Travelling With Bukowski

“One ought, every day at least, to hear a little song, read a good poem, see a fine picture, and, if it were possible, to speak a few reasonable words.”
~ Johann Wolfgang von Goethe

I always travel with a book. Sometimes several.

But this trip I decided to load e-books on my kindle, as well as a few audio books, and bring just a journal instead, to save space.

It worked for a while.

And then suddenly it didn’t.

 

In a bookshop in Manila I found the English Language section. They stocked a broad and eclectic range, and the books were mostly cheap paperbacks with impossibly thin pages and thin covers and several of every copy, impenetrable in their plastic wrapping.

I excavated a thin poetry book that was hidden behind new editions of recent best-sellers. The protective cover was gone; the small book was so well read that the cover was creased almost in two and every page was soiled and marked. Like all of the travellers before me I stopped and dipped between its pages for a moment. The world stood still as words fell around me like rain.

I dug around the shelves some more and then I found it. A volume of Charles Bukowski’s poetry. The cover was soft with wear. It was well read and loved already. It felt good in my hand, like I belonged to it, and it to me. I couldn’t bring myself to open it. I just held it tight, and stood in front of the shelves a little longer, pretending that I might choose something else. Wondering if I could take it home.

I couldn’t see for tears.

Once, long ago, I took a journey to another far-away place and forgot to take a book with me. I was living in the Kimberley then. The remote Australian outback. A terrible place to be without a book.

Not long after I arrived a group of American tourists camped at the station. It was their last adventure before they caught a plane to Darwin and then home. On the morning of their departure they dumped whatever they didn’t need, to lighten their luggage.

Later that morning I watched a cleaner empty the trash from the men’s toilet. Among the papers and bottles and debris I saw a book fly into the bin. Before I could stop myself I ran from the office and snatched it up. I didn’t even stop to read the cover. It was a book, and I was a junky starved of words.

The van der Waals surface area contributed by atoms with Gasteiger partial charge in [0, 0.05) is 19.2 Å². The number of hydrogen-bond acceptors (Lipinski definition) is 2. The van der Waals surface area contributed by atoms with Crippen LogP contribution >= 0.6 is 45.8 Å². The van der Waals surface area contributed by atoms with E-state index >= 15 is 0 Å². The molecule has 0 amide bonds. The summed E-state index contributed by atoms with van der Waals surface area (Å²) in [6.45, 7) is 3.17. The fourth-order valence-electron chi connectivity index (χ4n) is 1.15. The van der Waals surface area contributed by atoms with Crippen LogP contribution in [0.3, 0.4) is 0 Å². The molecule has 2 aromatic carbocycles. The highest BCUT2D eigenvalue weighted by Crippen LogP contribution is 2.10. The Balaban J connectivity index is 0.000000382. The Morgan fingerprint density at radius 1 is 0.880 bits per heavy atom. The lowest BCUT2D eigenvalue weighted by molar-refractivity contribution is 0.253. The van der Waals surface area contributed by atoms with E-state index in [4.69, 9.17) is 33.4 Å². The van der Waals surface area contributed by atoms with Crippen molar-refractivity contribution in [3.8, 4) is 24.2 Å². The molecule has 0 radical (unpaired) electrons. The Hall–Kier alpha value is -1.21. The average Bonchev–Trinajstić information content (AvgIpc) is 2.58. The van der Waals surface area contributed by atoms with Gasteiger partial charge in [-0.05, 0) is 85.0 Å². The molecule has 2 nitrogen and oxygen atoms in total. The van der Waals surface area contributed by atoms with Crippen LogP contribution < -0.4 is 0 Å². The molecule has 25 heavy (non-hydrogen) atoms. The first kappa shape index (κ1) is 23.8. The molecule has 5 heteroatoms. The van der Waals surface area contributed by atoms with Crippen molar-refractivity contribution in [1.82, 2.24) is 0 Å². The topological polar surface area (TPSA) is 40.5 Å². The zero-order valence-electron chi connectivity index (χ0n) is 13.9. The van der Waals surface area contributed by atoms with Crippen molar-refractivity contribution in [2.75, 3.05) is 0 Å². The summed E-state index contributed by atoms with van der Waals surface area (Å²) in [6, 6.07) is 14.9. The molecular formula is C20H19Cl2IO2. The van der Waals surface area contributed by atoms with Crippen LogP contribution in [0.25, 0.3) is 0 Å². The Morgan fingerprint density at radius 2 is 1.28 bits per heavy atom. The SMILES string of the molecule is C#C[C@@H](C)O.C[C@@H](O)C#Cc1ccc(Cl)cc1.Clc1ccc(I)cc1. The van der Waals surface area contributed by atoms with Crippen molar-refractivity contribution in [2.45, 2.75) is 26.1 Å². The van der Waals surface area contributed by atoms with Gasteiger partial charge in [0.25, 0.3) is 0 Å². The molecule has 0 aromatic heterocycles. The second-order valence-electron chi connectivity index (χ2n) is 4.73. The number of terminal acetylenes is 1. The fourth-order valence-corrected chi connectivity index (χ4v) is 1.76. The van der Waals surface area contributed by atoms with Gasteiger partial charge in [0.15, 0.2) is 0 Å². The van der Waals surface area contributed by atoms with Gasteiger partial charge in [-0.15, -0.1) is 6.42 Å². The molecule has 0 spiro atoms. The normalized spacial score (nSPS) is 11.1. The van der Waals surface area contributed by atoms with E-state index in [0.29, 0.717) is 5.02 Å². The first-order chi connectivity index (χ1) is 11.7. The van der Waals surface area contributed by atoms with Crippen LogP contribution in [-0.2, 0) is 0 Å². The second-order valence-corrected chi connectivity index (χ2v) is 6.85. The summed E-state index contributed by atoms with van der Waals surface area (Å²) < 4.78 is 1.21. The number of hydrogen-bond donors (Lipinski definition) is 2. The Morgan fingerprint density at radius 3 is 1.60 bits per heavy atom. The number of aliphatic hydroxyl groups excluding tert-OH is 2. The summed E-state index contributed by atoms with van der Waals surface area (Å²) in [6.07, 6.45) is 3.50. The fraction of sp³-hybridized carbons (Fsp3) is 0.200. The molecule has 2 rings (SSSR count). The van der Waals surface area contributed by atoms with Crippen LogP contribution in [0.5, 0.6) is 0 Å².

I wiped it clean with a corner of my shirt and carried it home triumphant.

This same book.

For days back in that wilderness place I couldn’t even open it. I just read the cover over and over. The title said ‘You Get So Alone At Times That It Just Makes Sense – Charles Bukowski.’

I felt like Bukowski was talking to me. I knew and he knew.

And as I chose and read a single poem, rationing them to every other day, I came to know that poets exist to sing breath back into our bodies when we can no longer breathe for ourselves.

I lost that precious book when we moved from the Kimberley. But now we have found each other again.

I read one randomly selected poem aloud each day, to entertain Ben and to nurture myself. It’s like travelling with an old friend.

It’s like coming home.

 

Rain, Words and Silence

Bohdi

“A poem begins as a lump in the throat, a sense of wrong, a homesickness, a lovesickness.”
~ Robert Frost

 

It was raining in the city. Raining and I couldn’t sleep, my head so full of thoughts and my body so tight with pain.